In what ways could music relate to the human voice without Auto-Tune or even, necessarily, language - or, for that matter, even singing? New classical CDs are exploring a fascinating range of possibilities, and several are either by or about Iowans. In reverse chronological order, here are five standouts:

He would have cranked up his radio louder and louder as his hearing got worse, but there's no doubt that if public radio had existed, Beethoven would have been an addict. And according to Jan Swafford, "People who knew Beethoven said politics was his favorite subject." So in addition to IPR Classical, I'd bet LvB would have had a preset for IPR's News/Talk stream. Do you seriously think this man would have missed an episode of All Things Considered?

simonestesfoundation.org

In May, Simon Estes came to IPR to talk about his life and work, and one hour seemed way too short! His history is extraordinary: his grandparents were slaves, his father was a miner in Centerville, IA , then a major coal town, and he grew up to become one of the world's greatest opera singers. He broke many color barriers, including becoming the first black man to sing lead roles at the Bayreuth Festival (founded by Richard Wagner to showcase his operas). Dr.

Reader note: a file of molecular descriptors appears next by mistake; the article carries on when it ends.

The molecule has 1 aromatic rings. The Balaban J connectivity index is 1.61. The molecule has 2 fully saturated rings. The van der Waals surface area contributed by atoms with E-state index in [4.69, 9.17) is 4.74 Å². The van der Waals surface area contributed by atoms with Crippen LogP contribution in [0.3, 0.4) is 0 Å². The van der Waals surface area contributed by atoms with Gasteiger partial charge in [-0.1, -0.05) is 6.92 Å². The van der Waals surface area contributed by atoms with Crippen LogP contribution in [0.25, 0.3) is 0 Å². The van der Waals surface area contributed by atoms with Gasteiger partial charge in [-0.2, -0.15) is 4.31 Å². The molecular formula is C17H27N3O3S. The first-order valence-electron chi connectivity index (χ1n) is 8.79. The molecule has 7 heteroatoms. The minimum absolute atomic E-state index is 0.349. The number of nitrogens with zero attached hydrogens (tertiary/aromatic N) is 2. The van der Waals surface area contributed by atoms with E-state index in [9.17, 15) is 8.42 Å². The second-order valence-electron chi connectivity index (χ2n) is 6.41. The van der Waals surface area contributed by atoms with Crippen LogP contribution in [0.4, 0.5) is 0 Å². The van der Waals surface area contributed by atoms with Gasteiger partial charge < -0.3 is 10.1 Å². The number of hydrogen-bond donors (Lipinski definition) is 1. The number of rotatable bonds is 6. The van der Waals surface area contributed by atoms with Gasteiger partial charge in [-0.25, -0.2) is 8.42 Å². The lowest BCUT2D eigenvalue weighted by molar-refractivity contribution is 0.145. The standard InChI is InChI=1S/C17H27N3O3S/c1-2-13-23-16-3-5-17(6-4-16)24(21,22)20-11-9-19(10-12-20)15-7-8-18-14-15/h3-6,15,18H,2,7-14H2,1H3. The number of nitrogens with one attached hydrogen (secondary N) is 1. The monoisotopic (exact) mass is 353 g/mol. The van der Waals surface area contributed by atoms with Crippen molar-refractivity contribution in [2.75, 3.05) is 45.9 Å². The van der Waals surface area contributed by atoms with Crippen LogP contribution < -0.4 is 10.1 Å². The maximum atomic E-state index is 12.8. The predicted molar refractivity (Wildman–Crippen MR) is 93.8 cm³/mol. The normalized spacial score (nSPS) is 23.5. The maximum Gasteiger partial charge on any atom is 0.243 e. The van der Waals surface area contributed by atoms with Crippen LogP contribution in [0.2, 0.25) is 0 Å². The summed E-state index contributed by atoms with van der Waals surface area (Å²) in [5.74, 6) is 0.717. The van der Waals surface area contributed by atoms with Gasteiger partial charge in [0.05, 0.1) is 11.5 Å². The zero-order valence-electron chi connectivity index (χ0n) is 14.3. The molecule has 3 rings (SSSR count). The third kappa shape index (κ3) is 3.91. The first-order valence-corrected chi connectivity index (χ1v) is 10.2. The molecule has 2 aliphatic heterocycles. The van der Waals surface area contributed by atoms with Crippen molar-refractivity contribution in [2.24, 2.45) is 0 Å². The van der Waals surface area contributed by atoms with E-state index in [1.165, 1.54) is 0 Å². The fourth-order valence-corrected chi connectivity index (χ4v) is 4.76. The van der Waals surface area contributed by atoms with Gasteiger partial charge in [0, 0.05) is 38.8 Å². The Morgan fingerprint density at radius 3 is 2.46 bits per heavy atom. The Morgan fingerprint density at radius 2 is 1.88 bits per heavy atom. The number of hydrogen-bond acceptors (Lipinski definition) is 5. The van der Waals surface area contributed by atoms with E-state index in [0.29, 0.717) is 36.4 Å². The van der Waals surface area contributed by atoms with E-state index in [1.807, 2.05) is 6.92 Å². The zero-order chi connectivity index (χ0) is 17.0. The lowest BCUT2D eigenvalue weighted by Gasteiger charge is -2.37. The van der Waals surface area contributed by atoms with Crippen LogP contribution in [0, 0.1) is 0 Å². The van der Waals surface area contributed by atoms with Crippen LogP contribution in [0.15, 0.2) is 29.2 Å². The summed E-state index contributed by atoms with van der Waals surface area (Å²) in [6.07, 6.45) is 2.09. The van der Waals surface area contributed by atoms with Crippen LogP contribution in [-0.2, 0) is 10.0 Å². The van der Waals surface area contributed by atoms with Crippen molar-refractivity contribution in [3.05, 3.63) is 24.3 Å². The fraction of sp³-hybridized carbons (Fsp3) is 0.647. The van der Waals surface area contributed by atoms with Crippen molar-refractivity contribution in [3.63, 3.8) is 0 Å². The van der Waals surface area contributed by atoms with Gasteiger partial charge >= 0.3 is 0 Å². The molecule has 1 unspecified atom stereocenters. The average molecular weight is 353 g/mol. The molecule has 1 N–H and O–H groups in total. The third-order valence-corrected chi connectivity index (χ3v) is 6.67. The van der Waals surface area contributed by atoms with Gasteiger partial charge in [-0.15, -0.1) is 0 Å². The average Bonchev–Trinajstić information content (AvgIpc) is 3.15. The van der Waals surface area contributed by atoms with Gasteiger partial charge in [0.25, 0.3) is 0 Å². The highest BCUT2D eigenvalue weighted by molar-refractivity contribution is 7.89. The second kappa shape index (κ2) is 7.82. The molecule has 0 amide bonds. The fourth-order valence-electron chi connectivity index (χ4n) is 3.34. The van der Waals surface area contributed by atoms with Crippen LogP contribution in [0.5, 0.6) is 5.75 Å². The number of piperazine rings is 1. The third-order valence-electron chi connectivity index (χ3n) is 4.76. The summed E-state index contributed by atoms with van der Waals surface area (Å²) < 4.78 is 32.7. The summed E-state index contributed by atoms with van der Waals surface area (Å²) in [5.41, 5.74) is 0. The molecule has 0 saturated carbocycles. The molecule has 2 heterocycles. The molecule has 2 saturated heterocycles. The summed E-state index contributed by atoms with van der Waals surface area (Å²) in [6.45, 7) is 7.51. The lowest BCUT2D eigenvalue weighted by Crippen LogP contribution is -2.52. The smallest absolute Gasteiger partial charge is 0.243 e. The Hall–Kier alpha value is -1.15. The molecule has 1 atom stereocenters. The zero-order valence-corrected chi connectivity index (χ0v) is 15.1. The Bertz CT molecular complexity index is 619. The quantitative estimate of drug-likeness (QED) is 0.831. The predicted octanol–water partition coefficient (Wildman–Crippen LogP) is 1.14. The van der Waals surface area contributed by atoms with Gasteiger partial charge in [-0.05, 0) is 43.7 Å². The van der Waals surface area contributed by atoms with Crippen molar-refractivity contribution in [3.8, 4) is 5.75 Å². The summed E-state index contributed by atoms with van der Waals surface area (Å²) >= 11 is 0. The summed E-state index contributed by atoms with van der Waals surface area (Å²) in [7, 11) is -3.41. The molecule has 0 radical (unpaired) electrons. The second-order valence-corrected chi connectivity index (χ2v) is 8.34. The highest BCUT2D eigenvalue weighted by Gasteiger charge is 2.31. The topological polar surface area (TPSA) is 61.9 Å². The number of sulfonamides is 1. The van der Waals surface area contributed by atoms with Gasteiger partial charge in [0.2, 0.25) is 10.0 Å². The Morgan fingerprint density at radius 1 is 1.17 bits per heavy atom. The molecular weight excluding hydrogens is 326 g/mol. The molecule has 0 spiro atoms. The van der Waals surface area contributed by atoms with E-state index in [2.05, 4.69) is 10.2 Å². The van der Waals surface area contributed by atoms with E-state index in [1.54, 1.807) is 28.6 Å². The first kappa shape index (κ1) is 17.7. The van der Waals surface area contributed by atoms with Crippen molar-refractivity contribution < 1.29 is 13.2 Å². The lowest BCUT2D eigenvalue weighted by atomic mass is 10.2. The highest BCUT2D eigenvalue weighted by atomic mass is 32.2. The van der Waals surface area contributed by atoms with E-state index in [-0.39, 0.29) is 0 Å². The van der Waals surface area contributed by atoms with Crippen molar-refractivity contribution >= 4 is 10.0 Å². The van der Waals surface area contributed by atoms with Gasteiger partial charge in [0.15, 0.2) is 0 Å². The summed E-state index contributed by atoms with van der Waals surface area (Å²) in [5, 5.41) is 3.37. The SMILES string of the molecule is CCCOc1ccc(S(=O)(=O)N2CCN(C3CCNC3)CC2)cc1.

Star mezzo-soprano Joyce DiDonato gave the 2014 commencement address at Juilliard Friday — and it's a memorable one, both for her words and by DiDonato's own example as someone whose own career began under low heat.

wikipedia

It MAY be SHAKEspeare's BIRTHday, SO they SAY, and WHAT muSIcian can reFRAIN from PLAY? That is (to drop the iambic pentameter) from the fun of listing favorite Shakespeare-inspired classical works? Below are a couple of lists from other sources, followed by my own additions and comments. What would make YOUR list? Let us know on our Facebook page or on twitter @IPRClassical, or by email (bsherman@iowapublicradio.org)  - and whatever you choose, Happy Shakespeare Day!